Ever since the hosting of the inaugural IBSA World Blind Football Championship back in 1998, blind football has slowly been growing in scale and stature on both a national and international level. Whilst it is a far cry from modern stadia, extensive television coverage and colourful sonic backdrops, being a game played in absolute silence, it’s a game which is constantly providing men and women of all ages and ability, who are visually impaired, a chance to find solace and success in a game free from excess and egotism and instead one full of fair-play and, above all, friendship.
Blind Football is, by its very definition, a very different ball game to mainstream football. It is played in the style of a five-a-side format with the only sighted or visually impaired player eligible to represent the team being the goalkeeper. All outfield players are ostensibly blind and wear eye shields so as to remove any competitive advantage from those players who may have better eyesight than those who have no sight whatsoever. There are no throw-ins as there is a wall surrounding the reduced pitch size (42m x 22m), and each team is permitted one coach to call out instructions from behind the goal. Indeed, the forms of communication that can be made between the players are either through calling out one’s name or by calling out ‘Yeah’ to make one’s presence known. Furthermore, the players must call “Voy” (I’m Here) in order to alert opposition players of their intention to tackle the players targeted. Perhaps the single-most important element of the game is that of the football itself – filled with bearings inside so that players can hear and sense the football coming towards them. Thus, it is a game which lends itself to both constant awareness and technique.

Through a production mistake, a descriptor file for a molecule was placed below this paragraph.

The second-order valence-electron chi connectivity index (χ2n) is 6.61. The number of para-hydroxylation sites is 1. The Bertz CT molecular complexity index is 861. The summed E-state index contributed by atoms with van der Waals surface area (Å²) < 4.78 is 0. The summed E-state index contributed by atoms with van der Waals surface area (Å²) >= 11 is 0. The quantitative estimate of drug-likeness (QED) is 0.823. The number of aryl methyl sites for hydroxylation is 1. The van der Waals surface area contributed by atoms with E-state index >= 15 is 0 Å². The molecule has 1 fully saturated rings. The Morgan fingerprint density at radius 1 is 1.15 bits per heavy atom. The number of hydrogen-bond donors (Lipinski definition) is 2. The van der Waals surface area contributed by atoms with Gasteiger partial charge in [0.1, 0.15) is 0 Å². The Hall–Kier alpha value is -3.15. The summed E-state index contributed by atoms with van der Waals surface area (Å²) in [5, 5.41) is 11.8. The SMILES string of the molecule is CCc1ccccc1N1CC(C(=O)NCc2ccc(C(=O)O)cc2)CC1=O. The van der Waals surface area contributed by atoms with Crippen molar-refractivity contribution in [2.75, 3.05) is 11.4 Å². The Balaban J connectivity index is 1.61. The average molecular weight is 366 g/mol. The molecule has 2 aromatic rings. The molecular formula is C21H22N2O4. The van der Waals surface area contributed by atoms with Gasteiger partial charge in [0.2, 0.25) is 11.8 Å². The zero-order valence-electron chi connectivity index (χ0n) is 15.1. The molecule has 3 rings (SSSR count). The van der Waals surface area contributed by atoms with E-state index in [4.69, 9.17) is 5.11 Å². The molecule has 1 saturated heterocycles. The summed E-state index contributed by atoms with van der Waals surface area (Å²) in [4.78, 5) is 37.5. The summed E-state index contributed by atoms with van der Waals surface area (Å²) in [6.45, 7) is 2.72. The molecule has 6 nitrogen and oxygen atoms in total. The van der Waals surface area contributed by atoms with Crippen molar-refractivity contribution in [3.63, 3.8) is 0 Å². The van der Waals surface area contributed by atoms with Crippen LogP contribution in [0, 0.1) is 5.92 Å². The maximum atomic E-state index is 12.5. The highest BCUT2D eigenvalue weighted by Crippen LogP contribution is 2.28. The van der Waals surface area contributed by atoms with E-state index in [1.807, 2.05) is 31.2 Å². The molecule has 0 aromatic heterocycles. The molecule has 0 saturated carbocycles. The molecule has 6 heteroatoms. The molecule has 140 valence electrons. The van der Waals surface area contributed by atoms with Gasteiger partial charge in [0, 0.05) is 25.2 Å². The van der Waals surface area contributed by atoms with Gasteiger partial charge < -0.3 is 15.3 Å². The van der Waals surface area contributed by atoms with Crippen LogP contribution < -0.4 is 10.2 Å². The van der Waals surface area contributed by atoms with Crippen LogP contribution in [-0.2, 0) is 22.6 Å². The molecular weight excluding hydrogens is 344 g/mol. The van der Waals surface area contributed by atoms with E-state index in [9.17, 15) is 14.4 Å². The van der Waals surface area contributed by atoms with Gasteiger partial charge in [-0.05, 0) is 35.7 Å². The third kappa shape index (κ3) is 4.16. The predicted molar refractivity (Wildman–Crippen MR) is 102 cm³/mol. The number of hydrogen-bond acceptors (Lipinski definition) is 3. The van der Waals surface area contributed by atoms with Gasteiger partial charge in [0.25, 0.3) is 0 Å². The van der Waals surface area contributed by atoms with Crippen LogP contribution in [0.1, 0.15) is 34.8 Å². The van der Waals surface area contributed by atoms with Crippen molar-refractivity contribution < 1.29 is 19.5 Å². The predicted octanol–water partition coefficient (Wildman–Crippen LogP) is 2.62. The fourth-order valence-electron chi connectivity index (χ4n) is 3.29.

To start off with, the very dimensions of the pitch require a high quality level of passing and an enormous level of communication between teammates. Command of the ball is ultimately the key, as possession is everything in the fast paced game. Passes cover a shorter distance – they are crisp and simple – and given a well-worked move, can result in a well manufactured goal – something professional footballers would be proud of. The players themselves must make sure that the ball almost literally sticks to their feet – not straying more than an inch or two away from that area. Their footwork cannot be languid, rather, they must be agile on their feet. Furthermore, shooting is just as difficult a skill to master. As well as having good close control, there is a great emphasis placed on having a short backlift when striking the ball thus generating more power behind the shot and giving the player greater control over the direction of the shot. While hypnotic-like footwork and accurate passing is an important element to success in this form of the game, attentiveness is equally important. The rattling ball, a distraction away from the game itself, needs to be heard, lending to a ‘Library at Highbury’-like atmosphere inside the ground. Despite the radically changed atmosphere, it has in no means distracted football fans from going to watch blind football in this country.
In recent years, the blind form of the game has made significant progress. Credit must be given to the Football Association which has generously invested in running both a Partially Sighted England team and a Blind England Football team. As will be discussed below, these teams regularly complete at the European Championships and the World Cup. Furthermore, the Football Association has gone on to form a National Blind Football League which currently includes six teams: Everton, Worcester Blind, Middlesex & Home Counties, Sporting Club Albion, Royal National College for the Blind Academy and, the newest addition to the set-up, Leicester. While this league not only gives these teams an opportunity to compete for the coveted National League title, the Football Association’s regional Ability Counts leagues, also gives players suffering from Cerebral Palsy an opportunity to play regular competitive football, and thus a chance of progressing to the national set-up. Under the stewardship of Tony Larkin, manager of the England Blind Football team, and their talisman, David Clarke, they have overseen the sport’s development which has included a £21,500,000, state-of-the-art sports centre at the Royal College of the blind, home, most recently, to the 2010 International Blind Sports Association World Cup.